Now, however, with his father's admonition fresh in his mind, he determined to fight against this weakness, to resist temptation, and to prove himself a worthy son of his godly parents.

Arrived in town, Arthur found his way to the office, and before long was set to work. Fortunately, the work he had to do was of the simplest kind, or in all probability it would not have been done very correctly, so strange and nervous did he feel; nevertheless, he plodded on as best he could till six o'clock struck, and then he walked home—no, not home, that was a thing of the past, but to his somewhat dingy lodgings in the suburbs; the long streets through which he had to pass seeming inexpressibly dreary and sad to him after the hedgerows and fields to which he had been accustomed in the neighbourhood of Weyborough.

So miserable did Arthur feel that he soon sought the retirement of his chamber, and there thought of the change that had come over his life and prospects. He thought, too, of his father's parting words, and once more determined that he would always obey the admonition of Solomon, “My son, hear the instruction of thy father, and forsake not the law of thy mother.” Happy would it have been for him if the good resolutions formed that night had never been forgotten.

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Three years have passed away, and many changes have been brought about. Arthur's father has been removed by death, and his mother is working hard to support herself and her little daughter. And Arthur, where is he? Alas! for the frailty of human nature. Alas! for the worthlessness of good resolves, when made in one's own strength. He, the only son of his mother, and she a widow, is, with a dozen or more of his boon companions, standing by a billiard-table in a public-house, there squandering his money and ruining his health.

Is he thinking of his mother's toil-worn face and tired hands, and of how much he can save from his earnings to render her assistance ? Not he! he has almost forgotten his mother; and he has quite forgotten his God.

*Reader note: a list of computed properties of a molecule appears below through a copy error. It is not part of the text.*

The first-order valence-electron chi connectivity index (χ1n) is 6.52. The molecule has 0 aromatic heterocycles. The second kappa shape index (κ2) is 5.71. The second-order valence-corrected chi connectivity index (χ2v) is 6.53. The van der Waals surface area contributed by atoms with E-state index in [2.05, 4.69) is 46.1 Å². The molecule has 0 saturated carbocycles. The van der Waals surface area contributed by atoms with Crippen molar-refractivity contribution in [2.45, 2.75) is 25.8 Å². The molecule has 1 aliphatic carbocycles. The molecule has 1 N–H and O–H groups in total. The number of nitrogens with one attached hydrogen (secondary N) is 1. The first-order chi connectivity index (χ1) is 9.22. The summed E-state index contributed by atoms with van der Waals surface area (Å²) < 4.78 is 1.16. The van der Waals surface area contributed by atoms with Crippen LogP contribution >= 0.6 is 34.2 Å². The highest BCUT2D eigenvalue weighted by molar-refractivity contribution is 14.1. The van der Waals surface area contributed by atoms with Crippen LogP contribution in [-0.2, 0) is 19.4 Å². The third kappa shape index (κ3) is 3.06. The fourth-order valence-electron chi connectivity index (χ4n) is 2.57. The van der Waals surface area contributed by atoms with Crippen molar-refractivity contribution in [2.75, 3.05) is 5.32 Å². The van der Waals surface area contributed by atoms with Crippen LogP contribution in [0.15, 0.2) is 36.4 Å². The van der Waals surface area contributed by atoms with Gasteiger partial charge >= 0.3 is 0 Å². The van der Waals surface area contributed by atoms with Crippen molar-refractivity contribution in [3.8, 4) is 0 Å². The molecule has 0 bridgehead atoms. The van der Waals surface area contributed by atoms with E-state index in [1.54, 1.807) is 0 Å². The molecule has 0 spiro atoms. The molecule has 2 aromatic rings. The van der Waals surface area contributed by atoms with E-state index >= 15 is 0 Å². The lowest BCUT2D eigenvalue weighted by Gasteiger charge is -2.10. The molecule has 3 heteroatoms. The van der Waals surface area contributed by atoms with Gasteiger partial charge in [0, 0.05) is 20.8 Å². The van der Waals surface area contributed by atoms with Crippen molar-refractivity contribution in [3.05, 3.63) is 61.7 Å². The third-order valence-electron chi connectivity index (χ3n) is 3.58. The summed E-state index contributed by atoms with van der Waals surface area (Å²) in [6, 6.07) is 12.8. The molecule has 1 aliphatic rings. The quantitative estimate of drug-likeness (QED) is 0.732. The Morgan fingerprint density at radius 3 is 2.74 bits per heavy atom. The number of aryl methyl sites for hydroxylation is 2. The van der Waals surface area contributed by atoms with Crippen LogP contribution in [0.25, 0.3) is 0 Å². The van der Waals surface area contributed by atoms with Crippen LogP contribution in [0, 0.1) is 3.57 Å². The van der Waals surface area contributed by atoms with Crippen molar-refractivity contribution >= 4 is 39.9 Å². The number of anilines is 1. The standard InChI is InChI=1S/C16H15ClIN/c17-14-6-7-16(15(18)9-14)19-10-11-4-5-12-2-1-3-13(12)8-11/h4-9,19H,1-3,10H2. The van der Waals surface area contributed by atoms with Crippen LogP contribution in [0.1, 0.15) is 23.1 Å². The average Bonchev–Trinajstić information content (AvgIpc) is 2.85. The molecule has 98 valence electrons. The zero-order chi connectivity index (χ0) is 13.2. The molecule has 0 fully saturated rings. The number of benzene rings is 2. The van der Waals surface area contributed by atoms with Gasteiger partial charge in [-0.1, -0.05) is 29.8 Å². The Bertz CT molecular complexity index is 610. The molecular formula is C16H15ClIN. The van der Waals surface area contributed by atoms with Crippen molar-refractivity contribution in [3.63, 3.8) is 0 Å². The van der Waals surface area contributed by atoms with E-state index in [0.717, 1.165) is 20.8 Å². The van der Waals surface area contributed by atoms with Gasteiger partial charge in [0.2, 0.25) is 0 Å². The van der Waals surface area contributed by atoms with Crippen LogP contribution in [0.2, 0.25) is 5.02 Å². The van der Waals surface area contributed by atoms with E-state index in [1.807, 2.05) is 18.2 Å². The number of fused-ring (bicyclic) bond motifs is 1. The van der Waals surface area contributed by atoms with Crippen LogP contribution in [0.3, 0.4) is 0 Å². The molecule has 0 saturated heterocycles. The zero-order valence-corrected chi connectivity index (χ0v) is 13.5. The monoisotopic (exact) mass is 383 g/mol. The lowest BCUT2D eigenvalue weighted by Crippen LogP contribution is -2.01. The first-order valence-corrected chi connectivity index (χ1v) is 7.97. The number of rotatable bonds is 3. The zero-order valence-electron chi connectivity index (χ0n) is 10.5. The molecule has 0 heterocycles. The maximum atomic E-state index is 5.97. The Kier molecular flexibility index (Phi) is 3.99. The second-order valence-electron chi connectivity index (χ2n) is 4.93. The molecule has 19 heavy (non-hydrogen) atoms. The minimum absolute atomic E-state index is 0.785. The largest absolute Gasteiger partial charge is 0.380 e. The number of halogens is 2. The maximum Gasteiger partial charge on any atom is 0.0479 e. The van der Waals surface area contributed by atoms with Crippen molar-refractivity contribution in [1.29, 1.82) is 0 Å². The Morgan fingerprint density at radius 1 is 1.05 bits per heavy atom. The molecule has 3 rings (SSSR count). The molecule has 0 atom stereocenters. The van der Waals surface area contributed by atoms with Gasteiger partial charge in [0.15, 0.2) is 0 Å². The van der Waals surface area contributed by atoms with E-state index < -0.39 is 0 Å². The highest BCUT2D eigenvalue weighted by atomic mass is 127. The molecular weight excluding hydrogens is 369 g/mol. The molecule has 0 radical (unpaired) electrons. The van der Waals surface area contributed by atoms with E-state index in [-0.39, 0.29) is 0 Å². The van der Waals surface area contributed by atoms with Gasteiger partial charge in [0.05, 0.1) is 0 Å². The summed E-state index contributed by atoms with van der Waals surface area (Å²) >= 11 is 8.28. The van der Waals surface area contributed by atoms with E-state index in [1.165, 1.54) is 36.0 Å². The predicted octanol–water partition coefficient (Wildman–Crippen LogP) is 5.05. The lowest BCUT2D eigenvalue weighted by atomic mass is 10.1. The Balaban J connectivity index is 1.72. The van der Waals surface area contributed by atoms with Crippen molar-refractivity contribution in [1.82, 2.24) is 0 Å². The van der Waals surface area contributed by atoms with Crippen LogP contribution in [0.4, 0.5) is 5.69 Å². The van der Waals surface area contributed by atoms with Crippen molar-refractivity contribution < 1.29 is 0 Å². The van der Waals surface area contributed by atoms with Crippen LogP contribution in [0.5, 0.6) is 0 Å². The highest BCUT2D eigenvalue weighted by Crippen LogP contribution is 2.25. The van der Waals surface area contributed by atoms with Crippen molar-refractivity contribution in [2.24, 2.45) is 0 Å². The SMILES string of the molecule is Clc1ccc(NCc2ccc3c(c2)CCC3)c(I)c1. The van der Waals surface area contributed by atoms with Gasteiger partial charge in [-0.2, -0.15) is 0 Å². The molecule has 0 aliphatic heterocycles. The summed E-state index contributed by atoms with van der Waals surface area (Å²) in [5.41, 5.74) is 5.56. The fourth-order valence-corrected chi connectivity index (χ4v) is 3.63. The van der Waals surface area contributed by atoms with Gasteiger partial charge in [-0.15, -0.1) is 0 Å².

And his earnings, where do they go ? Instead of helping his mother, or even supplying his own legitimate needs, they go to swell the profits of the publican who stands at his elbow, and whom Arthur reckons among his friends. Friend! poor lad, if your pocket were empty, he would turn you into the street.

The game is continued till late in the night, and then Arthur reels home to his lodgings. And this sort of thing goes on night after night. No wonder his employer trusts him not; no wonder his face is pale and his dress is shabby, and that he is in fear of meeting a creditor at every turning

A little time again passes, and Arthur stands in his employer's private office, listening, in shame and confusion, to the words that fall from the old merchant's lips.

“ Fisher, I have sent for you to say that in consequence of your continued bad conduct I am compelled to dismiss you. I have borne with you very long, hoping that my admonitions would have some effect; but you have gone from bad to worse, and now I have no alternative.”

“Will you look over it this time, sir?” cried Arthur; “I will give you my word that I will not offend again.”

“ Your word, I have found, is worthless, Fisher," returned the merchant. “I have given you many chances, and can give you no more. I hope this day's experience will lead you to think; if so, there may be hope for you yet.”

In vain did Arthur plead; his employer was not to be moved by entreaty; and a few minutes afterwards Arthur Fisher walked away from the office, hardly knowing whither to turn his steps. Almost mechanically he passed along the streets till he was startled by a hand being laid on his shoulder. “The wicked flee when no man pursueth :" it was but a former companion, who had by chance recognized him.

“Why, Fisher,” he said, “what is the matter? you look rather down to-day.”

“And a good reason why," returned Arthur; “I have lost my situation in Blank Street, and don't know where to look for another."

“Oh! that's bad,” answered the other, “but it might be